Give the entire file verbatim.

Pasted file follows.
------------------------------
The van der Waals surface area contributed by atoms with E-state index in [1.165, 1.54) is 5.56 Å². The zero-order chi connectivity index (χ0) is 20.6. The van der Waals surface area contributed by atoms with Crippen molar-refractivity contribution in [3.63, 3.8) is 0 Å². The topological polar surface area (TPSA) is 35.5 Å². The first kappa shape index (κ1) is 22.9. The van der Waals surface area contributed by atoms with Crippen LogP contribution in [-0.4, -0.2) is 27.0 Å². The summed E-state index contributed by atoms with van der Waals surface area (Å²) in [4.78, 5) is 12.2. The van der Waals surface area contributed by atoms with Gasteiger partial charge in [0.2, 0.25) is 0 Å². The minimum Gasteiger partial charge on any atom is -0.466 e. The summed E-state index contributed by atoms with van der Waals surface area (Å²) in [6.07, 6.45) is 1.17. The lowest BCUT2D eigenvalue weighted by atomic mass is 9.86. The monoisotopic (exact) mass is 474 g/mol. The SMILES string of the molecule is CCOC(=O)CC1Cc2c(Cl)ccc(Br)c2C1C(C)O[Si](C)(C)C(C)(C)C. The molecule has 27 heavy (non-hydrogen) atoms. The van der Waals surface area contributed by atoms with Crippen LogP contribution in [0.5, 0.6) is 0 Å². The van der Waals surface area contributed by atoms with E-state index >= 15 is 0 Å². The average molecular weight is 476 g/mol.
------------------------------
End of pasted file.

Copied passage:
The van der Waals surface area contributed by atoms with E-state index in [1.165, 1.54) is 5.56 Å². The zero-order chi connectivity index (χ0) is 20.6. The van der Waals surface area contributed by atoms with Crippen molar-refractivity contribution in [3.63, 3.8) is 0 Å². The topological polar surface area (TPSA) is 35.5 Å². The first kappa shape index (κ1) is 22.9. The van der Waals surface area contributed by atoms with Crippen LogP contribution in [-0.4, -0.2) is 27.0 Å². The summed E-state index contributed by atoms with van der Waals surface area (Å²) in [4.78, 5) is 12.2. The van der Waals surface area contributed by atoms with Gasteiger partial charge in [0.2, 0.25) is 0 Å². The minimum Gasteiger partial charge on any atom is -0.466 e. The summed E-state index contributed by atoms with van der Waals surface area (Å²) in [6.07, 6.45) is 1.17. The lowest BCUT2D eigenvalue weighted by atomic mass is 9.86. The monoisotopic (exact) mass is 474 g/mol. The SMILES string of the molecule is CCOC(=O)CC1Cc2c(Cl)ccc(Br)c2C1C(C)O[Si](C)(C)C(C)(C)C. The molecule has 27 heavy (non-hydrogen) atoms. The van der Waals surface area contributed by atoms with Crippen LogP contribution in [0.5, 0.6) is 0 Å². The van der Waals surface area contributed by atoms with E-state index >= 15 is 0 Å². The average molecular weight is 476 g/mol.